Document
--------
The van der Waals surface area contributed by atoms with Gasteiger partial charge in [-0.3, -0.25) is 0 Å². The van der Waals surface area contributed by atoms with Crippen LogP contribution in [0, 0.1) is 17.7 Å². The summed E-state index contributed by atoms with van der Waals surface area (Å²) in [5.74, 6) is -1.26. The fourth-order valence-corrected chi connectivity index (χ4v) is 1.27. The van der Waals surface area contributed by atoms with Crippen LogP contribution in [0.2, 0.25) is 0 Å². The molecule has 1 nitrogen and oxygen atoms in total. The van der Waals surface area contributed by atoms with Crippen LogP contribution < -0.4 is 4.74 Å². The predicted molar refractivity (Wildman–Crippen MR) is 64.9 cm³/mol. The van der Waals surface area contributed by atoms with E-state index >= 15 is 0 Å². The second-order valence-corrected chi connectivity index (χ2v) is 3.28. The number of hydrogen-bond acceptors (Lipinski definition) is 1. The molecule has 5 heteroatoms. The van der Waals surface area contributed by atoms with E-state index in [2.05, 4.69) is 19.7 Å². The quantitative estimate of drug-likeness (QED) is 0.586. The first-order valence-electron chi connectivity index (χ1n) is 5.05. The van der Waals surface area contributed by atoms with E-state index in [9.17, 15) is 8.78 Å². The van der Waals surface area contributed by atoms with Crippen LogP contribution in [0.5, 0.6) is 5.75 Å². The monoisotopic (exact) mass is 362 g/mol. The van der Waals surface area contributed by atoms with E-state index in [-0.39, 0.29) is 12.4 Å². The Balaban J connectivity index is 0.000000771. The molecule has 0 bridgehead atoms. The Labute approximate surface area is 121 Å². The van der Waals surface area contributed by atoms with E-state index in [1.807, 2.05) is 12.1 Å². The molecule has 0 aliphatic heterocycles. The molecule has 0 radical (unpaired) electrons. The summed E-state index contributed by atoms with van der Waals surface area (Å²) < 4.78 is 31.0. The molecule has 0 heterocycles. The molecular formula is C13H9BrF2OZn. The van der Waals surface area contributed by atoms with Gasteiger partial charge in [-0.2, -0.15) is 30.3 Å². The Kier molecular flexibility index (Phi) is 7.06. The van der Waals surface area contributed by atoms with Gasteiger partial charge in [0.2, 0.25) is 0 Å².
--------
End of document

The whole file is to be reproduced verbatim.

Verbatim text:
The van der Waals surface area contributed by atoms with Gasteiger partial charge in [-0.3, -0.25) is 0 Å². The van der Waals surface area contributed by atoms with Crippen LogP contribution in [0, 0.1) is 17.7 Å². The summed E-state index contributed by atoms with van der Waals surface area (Å²) in [5.74, 6) is -1.26. The fourth-order valence-corrected chi connectivity index (χ4v) is 1.27. The van der Waals surface area contributed by atoms with Crippen LogP contribution in [0.2, 0.25) is 0 Å². The molecule has 1 nitrogen and oxygen atoms in total. The van der Waals surface area contributed by atoms with Crippen LogP contribution < -0.4 is 4.74 Å². The predicted molar refractivity (Wildman–Crippen MR) is 64.9 cm³/mol. The van der Waals surface area contributed by atoms with E-state index >= 15 is 0 Å². The second-order valence-corrected chi connectivity index (χ2v) is 3.28. The number of hydrogen-bond acceptors (Lipinski definition) is 1. The molecule has 5 heteroatoms. The van der Waals surface area contributed by atoms with E-state index in [2.05, 4.69) is 19.7 Å². The quantitative estimate of drug-likeness (QED) is 0.586. The first-order valence-electron chi connectivity index (χ1n) is 5.05. The van der Waals surface area contributed by atoms with E-state index in [9.17, 15) is 8.78 Å². The van der Waals surface area contributed by atoms with Crippen LogP contribution in [0.5, 0.6) is 5.75 Å². The monoisotopic (exact) mass is 362 g/mol. The van der Waals surface area contributed by atoms with E-state index in [-0.39, 0.29) is 12.4 Å². The Balaban J connectivity index is 0.000000771. The molecule has 0 bridgehead atoms. The Labute approximate surface area is 121 Å². The van der Waals surface area contributed by atoms with E-state index in [1.807, 2.05) is 12.1 Å². The molecule has 0 aliphatic heterocycles. The molecule has 0 radical (unpaired) electrons. The summed E-state index contributed by atoms with van der Waals surface area (Å²) < 4.78 is 31.0. The molecule has 0 heterocycles. The molecular formula is C13H9BrF2OZn. The van der Waals surface area contributed by atoms with Gasteiger partial charge in [-0.2, -0.15) is 30.3 Å². The Kier molecular flexibility index (Phi) is 7.06. The van der Waals surface area contributed by atoms with Gasteiger partial charge in [0.2, 0.25) is 0 Å².